In recent years, pesticides have been making quite a splash across the news – and not in a good way.
These chemical control methods have been blamed for every sort of evil imaginable, with the neonicotinoids labeled as the worst of the worst for harming bees. Yet, without these substances, the quality of life we know wouldn’t exist.
So where’s the disconnect? Are pesticides an actual danger? Should the landscape industry move away from using pesticides?
The fact of the matter is, the pesticides that are registered by the Environmental Protection Agency are already intensely scrutinized. Manufacturers can spend anywhere from $250 million to $500 million dollars in bringing a product to market. Part of this expense is related to the numerous toxicological studies that are submitted to EPA for review.
“There is a ton of material to walk everyone through the processes involved in registering a pesticide product and the EPA has high standards for ensuring that products do not have a high risk for harm,” said Frank Wong, senior regulatory affairs consultant for Bayer. “But it’s just so much easier to sensationalize a headline that says ‘glyphosate causes cancer.’ It’s a battle we’re always facing. People are looking for “easy” answers. As an industry, we have done a very poor job in effective science communication.”
RISE, or Responsible Industry for a Sound Environment, is one organization that is dedicated to dispelling the myths that surround pesticides. This trade organization represents manufacturers, formulators, distributors and other industry leaders involved with pesticides.
It shares positive information about pesticides with policy makers and monitors the public’s perception toward the chemicals. Surprisingly, despite the volume and visibility of activists’ protests, the majority of the population doesn’t seem to give pesticides much thought, according to RISE’s research.
“Most aren’t thinking about the products,” said Karen Reardon, vice president of public affairs for RISE. “People do have a perception that organic products are as effective as EPA-approved products, but the organic products don’t have to prove they work. Unless there is EPA testing, there is no way to guarantee its effectiveness.”
Sustainability has been considered synonymous with organic products, but, according to Wong, choosing organics over synthetic products on principle could be hurtful in the long run.
“If you start looking through some of the toxicity profiles of some of the “organic” pesticides like azadirachtin (neem oil), you can see it is extremely hazardous to pollinators and bees,” Wong said. “So it’s a false argument that organic is better than synthetic.”
This isn’t to say that organic products are bad. In fact, Syngenta has had success with Heritage fungicide, Acelepryn insecticide, and Tenacity herbicide, which are all naturally derived.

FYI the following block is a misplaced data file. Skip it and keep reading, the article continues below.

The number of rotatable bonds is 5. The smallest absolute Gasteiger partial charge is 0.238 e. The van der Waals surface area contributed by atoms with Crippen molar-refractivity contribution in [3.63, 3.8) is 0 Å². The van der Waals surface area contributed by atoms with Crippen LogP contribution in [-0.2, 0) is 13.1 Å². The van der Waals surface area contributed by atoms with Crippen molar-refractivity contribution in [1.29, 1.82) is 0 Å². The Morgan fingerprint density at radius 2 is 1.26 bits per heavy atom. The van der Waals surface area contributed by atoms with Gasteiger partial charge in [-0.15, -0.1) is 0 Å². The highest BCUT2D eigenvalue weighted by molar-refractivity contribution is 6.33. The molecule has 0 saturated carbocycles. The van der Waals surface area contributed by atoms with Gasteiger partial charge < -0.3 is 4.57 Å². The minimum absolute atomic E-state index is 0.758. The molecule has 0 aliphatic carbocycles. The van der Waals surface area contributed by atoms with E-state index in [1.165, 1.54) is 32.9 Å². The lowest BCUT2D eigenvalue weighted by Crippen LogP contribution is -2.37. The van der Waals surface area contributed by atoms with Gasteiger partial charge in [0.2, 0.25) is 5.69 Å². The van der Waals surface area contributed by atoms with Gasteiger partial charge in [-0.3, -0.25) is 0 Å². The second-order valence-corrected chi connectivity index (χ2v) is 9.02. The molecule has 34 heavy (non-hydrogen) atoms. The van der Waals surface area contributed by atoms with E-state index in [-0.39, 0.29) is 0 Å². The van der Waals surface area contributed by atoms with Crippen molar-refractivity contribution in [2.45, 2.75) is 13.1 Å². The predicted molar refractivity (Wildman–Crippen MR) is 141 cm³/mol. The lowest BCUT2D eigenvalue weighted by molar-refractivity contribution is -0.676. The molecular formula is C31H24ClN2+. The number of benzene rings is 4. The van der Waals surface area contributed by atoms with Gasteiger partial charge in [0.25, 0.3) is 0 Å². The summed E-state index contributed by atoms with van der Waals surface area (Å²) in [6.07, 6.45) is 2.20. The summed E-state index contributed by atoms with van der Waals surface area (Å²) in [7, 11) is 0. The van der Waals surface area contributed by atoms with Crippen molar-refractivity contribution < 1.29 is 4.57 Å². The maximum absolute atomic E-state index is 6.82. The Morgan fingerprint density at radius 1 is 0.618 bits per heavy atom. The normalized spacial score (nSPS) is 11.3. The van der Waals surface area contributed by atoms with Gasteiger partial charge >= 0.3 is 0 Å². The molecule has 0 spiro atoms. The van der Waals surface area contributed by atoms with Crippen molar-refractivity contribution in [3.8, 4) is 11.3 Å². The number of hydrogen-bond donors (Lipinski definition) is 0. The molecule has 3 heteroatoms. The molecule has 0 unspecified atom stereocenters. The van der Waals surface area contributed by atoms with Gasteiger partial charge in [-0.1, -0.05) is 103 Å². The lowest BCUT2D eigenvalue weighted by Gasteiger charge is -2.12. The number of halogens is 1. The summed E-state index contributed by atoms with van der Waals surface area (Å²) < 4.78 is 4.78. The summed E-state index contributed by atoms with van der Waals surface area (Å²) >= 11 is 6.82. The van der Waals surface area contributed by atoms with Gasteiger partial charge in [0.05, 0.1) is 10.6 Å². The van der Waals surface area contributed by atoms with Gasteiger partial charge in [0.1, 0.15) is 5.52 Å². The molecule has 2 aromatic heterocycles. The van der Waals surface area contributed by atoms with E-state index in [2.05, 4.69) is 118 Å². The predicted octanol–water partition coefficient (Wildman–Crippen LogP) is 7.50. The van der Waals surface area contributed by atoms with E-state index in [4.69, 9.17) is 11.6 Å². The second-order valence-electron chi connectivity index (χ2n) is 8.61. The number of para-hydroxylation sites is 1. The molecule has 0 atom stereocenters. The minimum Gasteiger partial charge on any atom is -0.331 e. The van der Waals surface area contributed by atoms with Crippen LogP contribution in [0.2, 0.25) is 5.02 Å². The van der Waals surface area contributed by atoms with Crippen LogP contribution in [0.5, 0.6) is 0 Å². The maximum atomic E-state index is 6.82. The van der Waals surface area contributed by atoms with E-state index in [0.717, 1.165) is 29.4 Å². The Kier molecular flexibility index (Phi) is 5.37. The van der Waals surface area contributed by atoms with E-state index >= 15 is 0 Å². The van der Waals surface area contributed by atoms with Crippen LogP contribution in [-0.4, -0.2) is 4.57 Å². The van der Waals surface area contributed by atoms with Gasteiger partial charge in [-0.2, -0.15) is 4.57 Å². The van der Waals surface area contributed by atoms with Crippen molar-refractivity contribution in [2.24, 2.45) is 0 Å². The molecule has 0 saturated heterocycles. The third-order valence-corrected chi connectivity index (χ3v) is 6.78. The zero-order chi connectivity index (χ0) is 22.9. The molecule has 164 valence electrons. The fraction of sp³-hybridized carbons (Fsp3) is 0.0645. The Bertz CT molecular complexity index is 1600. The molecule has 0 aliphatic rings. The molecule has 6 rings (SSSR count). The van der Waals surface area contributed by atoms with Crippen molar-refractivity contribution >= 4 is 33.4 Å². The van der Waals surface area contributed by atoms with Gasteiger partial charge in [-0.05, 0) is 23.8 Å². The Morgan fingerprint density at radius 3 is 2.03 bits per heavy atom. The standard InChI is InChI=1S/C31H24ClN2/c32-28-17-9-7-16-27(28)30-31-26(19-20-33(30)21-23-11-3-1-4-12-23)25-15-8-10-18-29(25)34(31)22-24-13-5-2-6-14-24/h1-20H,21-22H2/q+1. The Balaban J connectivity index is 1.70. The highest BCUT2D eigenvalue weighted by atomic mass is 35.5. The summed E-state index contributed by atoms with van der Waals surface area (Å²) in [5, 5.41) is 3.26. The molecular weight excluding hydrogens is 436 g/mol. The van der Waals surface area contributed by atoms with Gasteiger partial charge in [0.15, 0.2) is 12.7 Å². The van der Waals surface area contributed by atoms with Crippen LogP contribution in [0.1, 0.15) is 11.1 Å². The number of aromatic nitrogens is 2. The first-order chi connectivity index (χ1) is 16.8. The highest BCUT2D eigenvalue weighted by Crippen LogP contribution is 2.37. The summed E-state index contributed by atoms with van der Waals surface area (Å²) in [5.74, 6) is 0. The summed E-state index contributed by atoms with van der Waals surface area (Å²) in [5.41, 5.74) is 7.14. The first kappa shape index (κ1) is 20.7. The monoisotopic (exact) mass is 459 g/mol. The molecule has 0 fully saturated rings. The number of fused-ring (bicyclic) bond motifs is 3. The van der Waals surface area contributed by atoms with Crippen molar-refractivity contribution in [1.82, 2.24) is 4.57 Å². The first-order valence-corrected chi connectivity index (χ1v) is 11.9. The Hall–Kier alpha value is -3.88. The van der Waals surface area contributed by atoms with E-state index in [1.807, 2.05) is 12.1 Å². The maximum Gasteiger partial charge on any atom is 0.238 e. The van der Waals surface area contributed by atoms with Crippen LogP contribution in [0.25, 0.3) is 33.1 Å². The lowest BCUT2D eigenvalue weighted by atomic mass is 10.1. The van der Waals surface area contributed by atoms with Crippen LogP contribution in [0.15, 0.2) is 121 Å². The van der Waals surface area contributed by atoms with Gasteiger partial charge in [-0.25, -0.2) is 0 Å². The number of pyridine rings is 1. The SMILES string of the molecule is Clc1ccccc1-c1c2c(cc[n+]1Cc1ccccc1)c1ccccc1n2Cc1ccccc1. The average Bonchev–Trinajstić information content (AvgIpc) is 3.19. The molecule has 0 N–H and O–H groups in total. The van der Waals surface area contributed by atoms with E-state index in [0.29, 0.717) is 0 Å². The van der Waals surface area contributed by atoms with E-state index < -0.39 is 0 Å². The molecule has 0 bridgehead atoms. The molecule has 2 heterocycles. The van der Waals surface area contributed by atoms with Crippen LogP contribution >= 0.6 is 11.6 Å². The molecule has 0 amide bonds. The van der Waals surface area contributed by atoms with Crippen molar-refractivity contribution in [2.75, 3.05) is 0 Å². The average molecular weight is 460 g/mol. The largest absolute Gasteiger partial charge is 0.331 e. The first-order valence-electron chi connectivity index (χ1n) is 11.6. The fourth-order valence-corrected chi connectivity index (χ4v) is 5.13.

“Whether a product is naturally or synthetically derived, the key criteria for choosing a product is the combination of efficacy on the target pest and impact of the application on the landscape,” said Stephanie Schwenke, turf market manager for Syngenta. “Syngenta has seen increased interest in products like Acelepryn insecticide.”
According to Schwenke, Acelepryn is capable of controlling grubs all season long, doesn’t require a signal word, has little impact on bees and is registered by the EPA under the agency’s Reduced Risk Program.
However, even the safest of pesticides can have a negative impact if the applications rates are not followed.
“It is absolutely critical for anyone who is applying products to read and follow the label,” Schwenke said. “Before being registered for use, products undergo years of research and development to determine rates and environmental impact. This research is conducted according to the rigorous standards of the EPA. What it comes down to is proper education and training for product applicators to ensure they are following best management practices and products are being used responsibly.”
When products are used incorrectly, the consequences can be monumental and fan the flames of those against the use of pesticides altogether. A noteworthy example of this occurred in 2013, when a landscaping company sprayed blooming linden trees with the insecticide Safari and effectively killed 50,000 bees.
Safari’s active ingredient is neonicotinoid dinotefuran, and it warns on its label that it is toxic to bees and should not be applied to blooming plants.
“The worst thing you want happening is to have uneducated folks out there misusing pesticides, whether it’s organic or synthetic products, and making the wrong decisions. That doesn’t help anybody,” Wong said. “Education, innovation, and certification should all be part of the pesticide conversation. They’re (pesticides) a tool in the toolbox that needs to be used properly and with respect.”
While the public may not recognize it, pesticides are protecting us from a number of pests that harbor deadly diseases. Most people take for granted that their homes are not overrun with ticks and mosquitoes, nor has their family experienced a food shortage due to wide-spread fungus.
“We don’t realize how integral these things have been in providing us a better life,” Wong said. “Say for example you rolled back some of the current technologies available to control mosquitoes. You start having higher rates of malaria, West Nile and Zika virus due to these being vectored by mosquitoes.
“Do we really want to wait to that point in time before people realize the value of some of these control technologies?”